Working in the U.S.  

U.S. Social Security Number

On Campus Jobs

Off Campus Employment

Federal and State Tax Filing Requirements and Forms 

  

Patriotism... is not short, frenzied outbursts of emotion, but the tranquil and steady dedication of a lifetime. Working in the U.S.

The United States has very strict rules for international students who want to work  in the United States. International students enrolled full time and in valid F-1 or J-1 status may work on-campus for up to 20 hours per week during the academic year, and up to 40 hours per week during vacation and holiday breaks. Students in valid F-1 or J-1 status cannot be employed off-campus without meeting eligibility requirements and obtaining prior written authorization.  Immigration regulations severely limit the international student's eligibility to accept employment off-campus. Students found working illegally are failing to maintain their F-1 student and risk having their F-1 visa revoked. 

U.S. Social Security Number

In the United States, a Social Security number (SSN) is a 9-digit number issued to citizens  and eligible non-citizens. Its primary purpose is to track individuals for taxation purposes. A Social Security number is important because you need it to get a job on campus and off campus. Many other businesses, such as cell phone companies, banks and credit companies, also ask for your SS number.  You cannot apply for a SSN until you have a job offer and an employer cannot pay you until you provide them with your SSN.

To apply for a SSN, bring the following documents to the Social Security Office, located at 437 Main Street in Dunkirk, NY:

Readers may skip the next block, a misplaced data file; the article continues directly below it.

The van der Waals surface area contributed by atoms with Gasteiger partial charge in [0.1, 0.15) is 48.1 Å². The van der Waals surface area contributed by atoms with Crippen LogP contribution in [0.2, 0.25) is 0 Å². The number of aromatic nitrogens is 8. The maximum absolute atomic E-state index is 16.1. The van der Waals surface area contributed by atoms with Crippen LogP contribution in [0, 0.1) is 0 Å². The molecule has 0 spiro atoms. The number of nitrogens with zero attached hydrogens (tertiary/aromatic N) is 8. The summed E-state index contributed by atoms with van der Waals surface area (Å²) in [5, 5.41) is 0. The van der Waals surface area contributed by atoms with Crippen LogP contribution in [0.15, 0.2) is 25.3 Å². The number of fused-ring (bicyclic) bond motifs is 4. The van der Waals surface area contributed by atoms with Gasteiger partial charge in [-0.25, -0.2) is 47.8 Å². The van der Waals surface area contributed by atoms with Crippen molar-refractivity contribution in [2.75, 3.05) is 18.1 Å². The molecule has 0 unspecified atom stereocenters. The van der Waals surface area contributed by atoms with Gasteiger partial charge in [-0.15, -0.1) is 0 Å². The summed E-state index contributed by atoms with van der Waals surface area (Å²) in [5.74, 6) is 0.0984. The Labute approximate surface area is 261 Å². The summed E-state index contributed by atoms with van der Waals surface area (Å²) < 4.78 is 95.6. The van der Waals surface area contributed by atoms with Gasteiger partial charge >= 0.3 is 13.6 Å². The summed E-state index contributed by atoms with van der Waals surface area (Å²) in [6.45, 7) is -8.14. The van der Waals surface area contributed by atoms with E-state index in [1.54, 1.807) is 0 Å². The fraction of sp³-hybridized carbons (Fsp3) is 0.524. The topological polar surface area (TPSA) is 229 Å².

• A letter from your employer, on company letterhead, stating the job title, work hours, start date and rate of pay.
  • A letter from your school's  International Student Advisor confirming your eligibility to work.
  • Your passport and visa and I-94 Card
  • Your SEVIS I-20
  • Your Fred Card
  • The SSN application, which can be picked up from the International Office, or downloaded online from http://www.socialsecurity.gov/online/ss-5.html

If your application is approved, you will receive your Social Security Card within a few weeks. Keep your SS Card in a safe place - it is difficult and costly to replace.


We have many positions on campus for international students.

On Campus Jobs

Job openings can be found on the Student Payroll Bulletin Board in Maytum Hall and on the Student Payroll Office website

  • FSA Food Service and Bookstore: Faculty Student Association employs students in the Erie and Cranston Dining Halls, Connections Food Court, Signature Cafes, and Connections Bookstore. Positions include kitchen prep, catering servers, pre-pack services, etc. (The Stir-Fry station at Erie seems to be a popular choice J). The average wage is $7.25 an hour and you to work about 8-10 hours a week. To apply please visit the FSA office located in Gregory Hall. For any FSA employment questions please call Michelle at 673-3417 ext. 225 or Michelle at ext. 226.
  • Night Desk Attendant:  Most residence halls on campus, except for Gregory, have a Guest Sign-In policy from 9 p.m. to 7 a.m. every day. Night Desk Attendants are responsible for sitting desk at the main entrance and signing residents' guests in and out. You will be paid $7.25 per hour. Talk to your Residence Advisor or Residence Director about applying for NDA job.